Being “of the tradition” was, therefore, a dynamic process which paralleled Augustine’s account of what it meant to be both a recipient and transmitter of the Sacred Tradition – the unchanging deposit of Christian faith.
“The problematic nature of tradition is to be found in the toughness of its demands.
“To truly live the Tradition for [Augustine] means being able to embody in one’s current age what was embodied previously, differently,” Dr Kohler-Ryan told attendees.
“Augustine’s forebears in the Tradition lived in various times and places.
“He could never live the Tradition in exactly the same way as anyone else. He is nonetheless only of the Tradition when he embodies the truth he shares with them.”
Augustine described his forebears, the Fathers of the Church, as being the great conversationalists and judges to which Christians ought to refer when discerning whether an apparent innovation was of the tradition, or not.
The abbey church of St Denis, situated in what is now a northern suburb of Paris, provoked outrage when its existing structure was rebuilt and enlarged by Abbot Suger in the 12th century, Dr Kohler-Ryan said. Among its critics was no loftier a figure than St Bernard of Clairvaux whose own prescriptions for austerity in church architecture and decoration stood in stark contrast to what Abbot Suger achieved.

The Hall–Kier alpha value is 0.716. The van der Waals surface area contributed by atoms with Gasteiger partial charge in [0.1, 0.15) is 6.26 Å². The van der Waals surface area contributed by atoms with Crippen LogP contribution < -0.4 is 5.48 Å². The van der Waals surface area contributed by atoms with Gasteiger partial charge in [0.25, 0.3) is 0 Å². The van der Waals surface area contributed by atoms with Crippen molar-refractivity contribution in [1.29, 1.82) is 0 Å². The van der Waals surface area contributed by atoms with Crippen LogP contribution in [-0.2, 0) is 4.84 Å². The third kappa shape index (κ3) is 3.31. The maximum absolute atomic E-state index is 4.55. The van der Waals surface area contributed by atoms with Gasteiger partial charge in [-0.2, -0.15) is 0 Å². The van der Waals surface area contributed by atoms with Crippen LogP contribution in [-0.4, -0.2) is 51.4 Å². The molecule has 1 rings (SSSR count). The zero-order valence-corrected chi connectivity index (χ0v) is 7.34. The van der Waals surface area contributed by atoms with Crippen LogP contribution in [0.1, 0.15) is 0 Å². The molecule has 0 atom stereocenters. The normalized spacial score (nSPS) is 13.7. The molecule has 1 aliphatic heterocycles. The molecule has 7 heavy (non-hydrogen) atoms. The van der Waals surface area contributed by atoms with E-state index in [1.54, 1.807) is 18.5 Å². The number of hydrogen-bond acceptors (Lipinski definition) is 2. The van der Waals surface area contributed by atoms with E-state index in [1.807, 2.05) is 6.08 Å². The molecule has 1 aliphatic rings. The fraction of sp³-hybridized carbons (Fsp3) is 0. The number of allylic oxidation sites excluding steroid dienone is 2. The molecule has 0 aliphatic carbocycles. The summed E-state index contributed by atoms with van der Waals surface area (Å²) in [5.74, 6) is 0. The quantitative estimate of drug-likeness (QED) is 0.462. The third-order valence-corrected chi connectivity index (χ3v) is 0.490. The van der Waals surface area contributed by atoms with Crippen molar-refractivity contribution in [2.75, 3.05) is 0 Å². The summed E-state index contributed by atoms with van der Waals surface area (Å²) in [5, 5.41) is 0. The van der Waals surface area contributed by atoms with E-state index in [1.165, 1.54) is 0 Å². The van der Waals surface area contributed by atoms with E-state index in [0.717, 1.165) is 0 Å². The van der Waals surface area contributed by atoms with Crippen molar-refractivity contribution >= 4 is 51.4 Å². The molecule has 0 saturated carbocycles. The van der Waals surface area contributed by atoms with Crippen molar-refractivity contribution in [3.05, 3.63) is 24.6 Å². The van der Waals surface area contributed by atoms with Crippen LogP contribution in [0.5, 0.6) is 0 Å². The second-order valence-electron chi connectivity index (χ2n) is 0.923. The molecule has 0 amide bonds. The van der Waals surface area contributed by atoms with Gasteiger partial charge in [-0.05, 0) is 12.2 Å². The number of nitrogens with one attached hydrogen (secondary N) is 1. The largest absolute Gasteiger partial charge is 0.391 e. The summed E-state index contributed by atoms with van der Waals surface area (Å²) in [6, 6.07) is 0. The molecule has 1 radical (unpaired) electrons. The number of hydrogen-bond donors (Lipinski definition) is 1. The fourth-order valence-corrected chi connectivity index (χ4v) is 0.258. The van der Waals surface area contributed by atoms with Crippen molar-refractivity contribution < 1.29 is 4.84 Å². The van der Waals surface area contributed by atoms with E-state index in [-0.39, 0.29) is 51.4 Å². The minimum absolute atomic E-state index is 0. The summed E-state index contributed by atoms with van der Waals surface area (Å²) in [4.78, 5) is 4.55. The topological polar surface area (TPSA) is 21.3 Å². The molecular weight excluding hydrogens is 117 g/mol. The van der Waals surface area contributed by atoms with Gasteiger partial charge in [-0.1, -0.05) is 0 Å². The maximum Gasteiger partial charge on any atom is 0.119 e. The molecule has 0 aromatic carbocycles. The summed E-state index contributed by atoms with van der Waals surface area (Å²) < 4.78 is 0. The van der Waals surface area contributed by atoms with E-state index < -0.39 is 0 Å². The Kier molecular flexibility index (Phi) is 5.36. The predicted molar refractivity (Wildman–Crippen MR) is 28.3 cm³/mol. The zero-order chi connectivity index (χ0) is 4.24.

In embarking on the project, Suger took the remarkable step of widening the distance between the church’s two outer walls – walls which, tradition held, had been blessed by Christ, himself.
In the midst of his apparently radical innovation, Suger demonstrated his commitment to the tradition in the reverence he showed for the walls, preserving as much of them as was possible in their repositioning.
His designs were based on eye-witness accounts of churches he had never seen – accounts from pilgrims returning from Jerusalem, including those of Hagia Sophia (“Holy Wisdom”), completed in 537, situated in what is now, modern day Istanbul.
Considered to be the world’s first gothic building, St Denis inspired the design of churches throughout Europe and Great Britain in the succeeding three centuries.
The newness in the scandal that tradition requires for its vitality will always be problematic, Dr Kohler-Ryan said.